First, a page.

Without asset protection, physicians face a litany of risks in both their personal and professional lives.
Asset protection for physicians can take many forms, this recent case shows how widely the exposures and required solutions can vary. Physicians should always have asset protection in place to prevent situations like the one below from becoming a reality.
Doing Business with Friends and Family is still "Doing Business"
I recently spoke with a successful physician (for the sake of confidentiality, I'll refer to her as Rachel) that, like many other doctors, has used her practice generated savings to invest in other projects like real estate and medical lab businesses. Some of the projects involve third party partners that she is not related to, while others involve her own family members. Several of these projects have successfully run their course, producing significant revenue for all the partners as planned, while others continue to produce a significant income stream for each partner.
Unfortunately, the projects with family members were partially handled on a handshake and trust based on past deals and were not as well legally documented as the deals with non-related partners. Despite the fact that Rachel has made her relatives over $400,000 in short-term profit on two previous deals, their unrelated personal relationship issues have created a wedge in their business dealings. Rachel faces significant legal exposure and defense costs because her family has made a number of baseless and retaliatory claims against her including fraud. They have also attempted to convert assets and income from other jointly owned investments into their separate property without her knowledge or permission. Like most people in this position, Rachel is shocked that they would be so vindictive and, in her view, dishonest and vicious in their claims. This has caused her significant emotional stress in addition to the legal risk and serious defense costs.
Problems Rachel faces:
•She has significant non-related assets and income streams that are now exposed to her family's claim, including her hard-earned practice income.
•As she now has actual notice of the current claim, she cannot implement asset protection planning (that she should have done long ago) to protect her other assets and income streams against this problem as it would be a fraudulent conveyance or voidable transaction.
•The deals with third parties Rachel is part of were well documented by their respective lawyers who had created the appropriate legal entities to hold the properties, like LLCs. They also had detailed operating agreements, chains of command and banking structures in place that provided transparency and protection to everyone involved.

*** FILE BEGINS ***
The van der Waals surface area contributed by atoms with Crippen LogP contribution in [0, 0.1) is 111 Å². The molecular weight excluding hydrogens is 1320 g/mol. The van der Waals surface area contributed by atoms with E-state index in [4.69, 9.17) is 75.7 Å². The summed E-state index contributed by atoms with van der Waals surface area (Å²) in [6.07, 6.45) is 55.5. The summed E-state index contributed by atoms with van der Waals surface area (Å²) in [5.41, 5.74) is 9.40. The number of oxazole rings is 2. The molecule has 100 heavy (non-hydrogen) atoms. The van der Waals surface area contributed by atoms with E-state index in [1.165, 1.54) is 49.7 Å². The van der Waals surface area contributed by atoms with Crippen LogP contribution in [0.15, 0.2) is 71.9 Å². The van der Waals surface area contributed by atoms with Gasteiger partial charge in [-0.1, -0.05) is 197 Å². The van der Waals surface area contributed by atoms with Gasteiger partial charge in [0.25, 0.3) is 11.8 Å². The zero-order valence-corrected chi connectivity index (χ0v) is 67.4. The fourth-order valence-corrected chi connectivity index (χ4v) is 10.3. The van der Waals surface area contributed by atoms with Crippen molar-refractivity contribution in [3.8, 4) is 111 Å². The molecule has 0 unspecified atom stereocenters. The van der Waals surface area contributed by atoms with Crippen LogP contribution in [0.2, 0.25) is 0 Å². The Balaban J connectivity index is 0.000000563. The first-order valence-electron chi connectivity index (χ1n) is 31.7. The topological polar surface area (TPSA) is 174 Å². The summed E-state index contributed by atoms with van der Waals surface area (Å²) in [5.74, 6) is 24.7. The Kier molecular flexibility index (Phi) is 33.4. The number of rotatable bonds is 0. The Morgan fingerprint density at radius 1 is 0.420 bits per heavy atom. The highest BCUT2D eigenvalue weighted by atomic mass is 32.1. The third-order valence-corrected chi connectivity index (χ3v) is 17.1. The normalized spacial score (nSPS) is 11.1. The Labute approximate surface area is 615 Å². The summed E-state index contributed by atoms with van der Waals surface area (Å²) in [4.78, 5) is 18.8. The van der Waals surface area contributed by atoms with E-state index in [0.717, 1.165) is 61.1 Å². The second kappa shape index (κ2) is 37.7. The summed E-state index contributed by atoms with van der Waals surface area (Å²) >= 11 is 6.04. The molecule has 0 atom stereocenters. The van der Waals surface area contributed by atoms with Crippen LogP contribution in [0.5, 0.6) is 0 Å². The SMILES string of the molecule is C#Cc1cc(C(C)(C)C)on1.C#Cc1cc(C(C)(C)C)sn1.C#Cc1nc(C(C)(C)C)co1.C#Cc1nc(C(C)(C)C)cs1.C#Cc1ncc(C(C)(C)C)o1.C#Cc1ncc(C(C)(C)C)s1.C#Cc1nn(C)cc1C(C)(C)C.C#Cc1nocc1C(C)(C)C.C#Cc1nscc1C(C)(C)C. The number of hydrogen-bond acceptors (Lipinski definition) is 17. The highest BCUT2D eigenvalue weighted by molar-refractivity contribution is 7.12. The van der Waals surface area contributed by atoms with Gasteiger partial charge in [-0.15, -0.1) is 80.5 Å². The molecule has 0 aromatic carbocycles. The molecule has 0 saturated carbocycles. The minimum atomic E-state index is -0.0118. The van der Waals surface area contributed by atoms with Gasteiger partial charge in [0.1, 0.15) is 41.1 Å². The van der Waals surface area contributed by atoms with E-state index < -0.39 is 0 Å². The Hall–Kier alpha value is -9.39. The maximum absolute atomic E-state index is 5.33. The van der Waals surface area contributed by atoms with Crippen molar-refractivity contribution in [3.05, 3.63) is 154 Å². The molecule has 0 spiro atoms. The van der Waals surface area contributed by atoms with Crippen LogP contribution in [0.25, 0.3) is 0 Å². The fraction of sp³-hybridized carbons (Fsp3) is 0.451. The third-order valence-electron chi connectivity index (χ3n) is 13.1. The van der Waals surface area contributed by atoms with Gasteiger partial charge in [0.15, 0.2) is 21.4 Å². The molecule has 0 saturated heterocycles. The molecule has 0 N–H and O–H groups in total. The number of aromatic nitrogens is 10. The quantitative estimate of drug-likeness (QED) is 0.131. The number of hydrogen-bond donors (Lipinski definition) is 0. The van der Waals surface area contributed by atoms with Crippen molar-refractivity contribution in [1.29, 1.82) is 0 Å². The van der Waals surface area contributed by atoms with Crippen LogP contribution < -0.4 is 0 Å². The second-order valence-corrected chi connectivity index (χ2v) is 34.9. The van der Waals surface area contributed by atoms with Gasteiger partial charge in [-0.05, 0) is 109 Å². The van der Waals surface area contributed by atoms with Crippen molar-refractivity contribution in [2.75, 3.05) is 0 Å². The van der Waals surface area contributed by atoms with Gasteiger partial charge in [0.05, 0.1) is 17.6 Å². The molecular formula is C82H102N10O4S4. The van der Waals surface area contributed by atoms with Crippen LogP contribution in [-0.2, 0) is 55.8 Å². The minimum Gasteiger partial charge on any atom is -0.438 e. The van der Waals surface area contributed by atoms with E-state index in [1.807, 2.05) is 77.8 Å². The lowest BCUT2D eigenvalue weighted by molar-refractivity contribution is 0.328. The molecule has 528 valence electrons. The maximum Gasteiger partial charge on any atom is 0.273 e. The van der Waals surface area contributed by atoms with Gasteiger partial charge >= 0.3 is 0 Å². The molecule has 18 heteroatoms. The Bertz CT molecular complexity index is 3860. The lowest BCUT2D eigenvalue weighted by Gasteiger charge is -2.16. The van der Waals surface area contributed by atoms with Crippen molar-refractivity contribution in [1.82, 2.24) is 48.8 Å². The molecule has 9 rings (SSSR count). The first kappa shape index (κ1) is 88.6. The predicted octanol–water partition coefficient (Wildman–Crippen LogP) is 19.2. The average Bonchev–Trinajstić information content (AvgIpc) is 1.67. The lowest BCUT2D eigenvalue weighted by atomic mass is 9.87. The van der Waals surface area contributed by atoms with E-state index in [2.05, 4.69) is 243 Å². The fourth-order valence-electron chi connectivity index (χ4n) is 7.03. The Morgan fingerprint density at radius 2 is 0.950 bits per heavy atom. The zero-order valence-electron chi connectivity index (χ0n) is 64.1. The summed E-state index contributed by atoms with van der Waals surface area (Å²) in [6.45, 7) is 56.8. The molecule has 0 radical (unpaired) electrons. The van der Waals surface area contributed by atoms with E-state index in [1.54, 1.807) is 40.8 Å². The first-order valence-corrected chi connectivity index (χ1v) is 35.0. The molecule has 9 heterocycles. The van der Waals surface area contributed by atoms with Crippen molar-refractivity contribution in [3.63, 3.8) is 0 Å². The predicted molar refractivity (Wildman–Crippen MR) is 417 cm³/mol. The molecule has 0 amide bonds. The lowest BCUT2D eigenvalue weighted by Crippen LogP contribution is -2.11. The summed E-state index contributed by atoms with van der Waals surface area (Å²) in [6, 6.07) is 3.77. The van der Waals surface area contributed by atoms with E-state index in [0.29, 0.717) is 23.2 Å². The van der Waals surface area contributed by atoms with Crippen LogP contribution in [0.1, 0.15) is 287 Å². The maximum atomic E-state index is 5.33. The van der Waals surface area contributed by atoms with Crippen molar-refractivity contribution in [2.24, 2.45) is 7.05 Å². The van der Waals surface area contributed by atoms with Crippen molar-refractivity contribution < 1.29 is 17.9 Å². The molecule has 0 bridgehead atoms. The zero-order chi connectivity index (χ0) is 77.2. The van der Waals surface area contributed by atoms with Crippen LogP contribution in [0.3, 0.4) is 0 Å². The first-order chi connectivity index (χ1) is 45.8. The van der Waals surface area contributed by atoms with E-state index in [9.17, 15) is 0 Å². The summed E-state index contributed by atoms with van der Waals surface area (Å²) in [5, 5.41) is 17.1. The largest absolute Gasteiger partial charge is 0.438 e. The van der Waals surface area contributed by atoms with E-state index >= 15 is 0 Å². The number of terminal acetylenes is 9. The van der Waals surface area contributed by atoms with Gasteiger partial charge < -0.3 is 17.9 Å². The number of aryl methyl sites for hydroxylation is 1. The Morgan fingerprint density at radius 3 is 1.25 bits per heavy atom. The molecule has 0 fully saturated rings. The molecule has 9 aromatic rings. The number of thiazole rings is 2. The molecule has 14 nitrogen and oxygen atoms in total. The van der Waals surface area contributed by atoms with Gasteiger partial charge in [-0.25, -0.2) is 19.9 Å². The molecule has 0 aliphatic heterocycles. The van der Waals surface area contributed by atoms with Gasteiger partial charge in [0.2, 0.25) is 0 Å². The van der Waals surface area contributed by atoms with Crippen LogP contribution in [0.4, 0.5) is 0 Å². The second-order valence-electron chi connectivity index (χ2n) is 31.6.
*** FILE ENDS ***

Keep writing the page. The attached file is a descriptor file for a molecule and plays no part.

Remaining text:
•In contrast, Rachel's deals with family had LLCs set up but no formal operating agreements beyond a verbal understanding that they were 50/50 partners and shared the assets and liabilities. The missing documentation would have controlled who did what, how profits were expected to be divided, operational responsibilities, and conflict resolution procedures, including the desired sale or exit by a partner. Now, all of that will be decided at the discretion of the courts, subject to litigation, and will generate significant additional expenses and an unknown result. Because Rachel and her family members have multiple businesses set up in this informal way (that worked until it didn’t) she has significant risks and financial issues. Now she has to spend money on lawyers to defend herself against their claims and to preserve her rights in the other properties and assets that she's a co-owner of. Rachel has this additional expense at a time when the other party is withholding her income from other projects, a bad combination.
•Part of a comprehensive business plan for these ventures should also have included D&O (director and officer's coverage) insurance, which would have protected the partners, including Rachel, from litigation expenses related to their service and ownership. Many business people think this is only for outside claims, but, it also protects entrepreneurs against intra-company lawsuits between partners, and should be part of your medical practice's core insurance coverage. In this case, having someone else (the insurance company) to pay those bills would have gone a long way.
Many families do business together successfully, observing the basic good practices and legal formalities required of any business deal. If utilized, these good practices protect both your wealth and your relationships.
*Non-material identifying details have been changed to preserve client confidentiality